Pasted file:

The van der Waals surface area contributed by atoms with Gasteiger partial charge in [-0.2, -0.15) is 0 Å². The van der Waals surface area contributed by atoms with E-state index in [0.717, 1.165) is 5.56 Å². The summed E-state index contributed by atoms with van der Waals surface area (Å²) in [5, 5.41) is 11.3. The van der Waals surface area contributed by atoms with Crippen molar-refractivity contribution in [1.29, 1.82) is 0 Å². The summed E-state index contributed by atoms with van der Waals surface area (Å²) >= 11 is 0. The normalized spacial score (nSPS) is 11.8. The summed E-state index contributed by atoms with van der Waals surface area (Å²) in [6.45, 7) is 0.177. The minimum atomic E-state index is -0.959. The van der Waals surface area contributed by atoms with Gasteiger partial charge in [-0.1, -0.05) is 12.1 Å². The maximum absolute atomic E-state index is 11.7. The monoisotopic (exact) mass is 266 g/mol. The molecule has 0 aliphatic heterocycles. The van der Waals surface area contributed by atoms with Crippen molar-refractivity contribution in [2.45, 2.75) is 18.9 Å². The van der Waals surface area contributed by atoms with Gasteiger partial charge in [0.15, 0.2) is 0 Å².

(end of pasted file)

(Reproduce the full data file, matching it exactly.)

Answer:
The van der Waals surface area contributed by atoms with Gasteiger partial charge in [-0.2, -0.15) is 0 Å². The van der Waals surface area contributed by atoms with E-state index in [0.717, 1.165) is 5.56 Å². The summed E-state index contributed by atoms with van der Waals surface area (Å²) in [5, 5.41) is 11.3. The van der Waals surface area contributed by atoms with Crippen molar-refractivity contribution in [1.29, 1.82) is 0 Å². The summed E-state index contributed by atoms with van der Waals surface area (Å²) >= 11 is 0. The normalized spacial score (nSPS) is 11.8. The summed E-state index contributed by atoms with van der Waals surface area (Å²) in [6.45, 7) is 0.177. The minimum atomic E-state index is -0.959. The van der Waals surface area contributed by atoms with Gasteiger partial charge in [-0.1, -0.05) is 12.1 Å². The maximum absolute atomic E-state index is 11.7. The monoisotopic (exact) mass is 266 g/mol. The molecule has 0 aliphatic heterocycles. The van der Waals surface area contributed by atoms with Crippen molar-refractivity contribution in [2.45, 2.75) is 18.9 Å². The van der Waals surface area contributed by atoms with Gasteiger partial charge in [0.15, 0.2) is 0 Å².